5G: paving the way for a new era of connected cars, IoT and mobile broadband

5G mobile networks are coming sooner than previously thought and will offer an experience equivalent to home broadband fibre connections on a mobile device.

The new standard boasts massive technical upgrades over 4G in terms of data throughput (how much data can be uploaded and downloaded within a given time) and latency (how quickly your phone communicates with the cell towers).

Initially, it was predicted that 5G would roll out in 2020, but in the last year mobile operators have ramped up their efforts in order to launch to consumers in at least some markets next year.

“5G is a unified platform that will serve different sets of use cases,” said Dino Flore, Qualcomm’s vice president of technology.

“This includes mobile broadband, as well as mission critical services like car connectivity. These communications need to be very low latency, very high reliability.”

While the future looks bright for 5G, the last year has been a rocky road as providers bickered over the underlying technology before finally agreeing on a global standard in December.

“We tried to get the preliminary 5G standard out by the end of last year,” said Evan M. Gray, vice president of product and marketing, Cobham Wireless, which had input into the final 5G specification.

“There was a real fear that if they didn’t get that standard out, there would be a risk of fragmentation. This is hugely important in order to drive the industry forward in lockstep.”

While 4G has been consistently improving since the first networks started appearing in 2009, with even gigabit LTE being tested last year, Gray said that operators are now maxing out its performance capabilities. Considering demand for mobile internet is increasing rapidly every year, a new technology had to be deployed in order to meet demand.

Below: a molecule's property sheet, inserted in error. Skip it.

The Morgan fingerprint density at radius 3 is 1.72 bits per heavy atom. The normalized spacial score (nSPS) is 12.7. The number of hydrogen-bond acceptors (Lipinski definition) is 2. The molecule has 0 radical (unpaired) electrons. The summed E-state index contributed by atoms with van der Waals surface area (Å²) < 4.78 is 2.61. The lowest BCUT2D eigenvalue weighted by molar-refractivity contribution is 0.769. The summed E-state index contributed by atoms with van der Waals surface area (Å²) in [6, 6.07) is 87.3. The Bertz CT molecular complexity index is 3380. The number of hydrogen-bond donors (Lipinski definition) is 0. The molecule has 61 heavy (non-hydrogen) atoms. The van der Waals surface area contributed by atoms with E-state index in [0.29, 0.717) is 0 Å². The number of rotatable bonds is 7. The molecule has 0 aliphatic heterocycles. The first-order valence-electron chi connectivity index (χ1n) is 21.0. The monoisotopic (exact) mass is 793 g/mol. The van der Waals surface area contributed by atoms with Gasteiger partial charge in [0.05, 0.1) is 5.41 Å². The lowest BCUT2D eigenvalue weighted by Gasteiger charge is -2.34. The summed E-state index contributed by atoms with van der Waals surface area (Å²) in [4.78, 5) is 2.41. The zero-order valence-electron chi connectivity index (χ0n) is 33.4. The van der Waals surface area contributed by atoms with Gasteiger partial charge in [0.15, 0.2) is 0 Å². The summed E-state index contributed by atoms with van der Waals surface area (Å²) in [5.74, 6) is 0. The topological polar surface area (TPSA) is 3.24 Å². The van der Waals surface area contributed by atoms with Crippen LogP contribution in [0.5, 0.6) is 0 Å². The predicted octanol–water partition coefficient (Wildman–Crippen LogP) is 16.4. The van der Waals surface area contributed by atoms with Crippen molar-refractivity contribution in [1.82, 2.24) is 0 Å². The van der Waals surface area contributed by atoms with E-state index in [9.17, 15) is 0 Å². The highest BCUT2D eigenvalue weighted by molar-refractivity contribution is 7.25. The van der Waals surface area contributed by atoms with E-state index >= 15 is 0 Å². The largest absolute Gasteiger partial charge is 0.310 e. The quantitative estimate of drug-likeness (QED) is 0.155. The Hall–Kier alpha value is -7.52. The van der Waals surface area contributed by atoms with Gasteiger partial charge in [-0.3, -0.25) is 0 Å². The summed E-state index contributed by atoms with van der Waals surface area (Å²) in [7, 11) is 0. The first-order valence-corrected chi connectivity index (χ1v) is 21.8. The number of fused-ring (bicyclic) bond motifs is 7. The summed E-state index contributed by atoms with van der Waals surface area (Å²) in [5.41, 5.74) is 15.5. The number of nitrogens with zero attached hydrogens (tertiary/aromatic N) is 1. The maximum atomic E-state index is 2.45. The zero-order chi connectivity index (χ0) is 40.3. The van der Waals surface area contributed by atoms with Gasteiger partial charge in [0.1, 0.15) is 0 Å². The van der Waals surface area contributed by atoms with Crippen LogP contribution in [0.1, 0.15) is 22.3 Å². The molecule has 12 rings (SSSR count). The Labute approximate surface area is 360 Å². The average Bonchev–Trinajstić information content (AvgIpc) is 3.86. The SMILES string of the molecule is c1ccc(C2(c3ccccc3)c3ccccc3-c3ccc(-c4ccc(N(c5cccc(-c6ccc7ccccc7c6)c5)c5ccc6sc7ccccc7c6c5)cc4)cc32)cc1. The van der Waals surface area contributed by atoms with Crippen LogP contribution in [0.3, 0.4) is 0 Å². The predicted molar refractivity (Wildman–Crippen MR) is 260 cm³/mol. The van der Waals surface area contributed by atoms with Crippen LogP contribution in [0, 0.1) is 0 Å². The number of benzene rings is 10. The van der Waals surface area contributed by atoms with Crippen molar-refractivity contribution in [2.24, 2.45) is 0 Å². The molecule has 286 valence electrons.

The most obvious use case for 5G will be to improve mobile internet for consumers. The new networks will have no trouble streaming 4K video straight to a mobile device or dealing with the massive data needs of huge crowds at sporting events, for example.

The low latency is the real star of the show, as it will open up a whole set of unique use cases that would not be possible on 4G.

Firstly, it will be a boon for online gamers, who will appreciate lightning-fast connections in multiplayer matches, along with the ability to stream VR content directly from the cloud without the need for beefy hardware.

“Last year, I tried a virtual reality headset run over 4G and within five minutes it felt like I’d been in a cross-channel ferry,” Gray said. “The reason is the latency, because 4G latency is too high to deliver virtual reality. The experience was rather unpleasant.”

Gamers will not be the only people that benefit, even if they will be some of the first. Over the next decade it is anticipated that 5G will create huge opportunities for industry, devices in the Internet-of-Things (IoT) and eventually connected cars.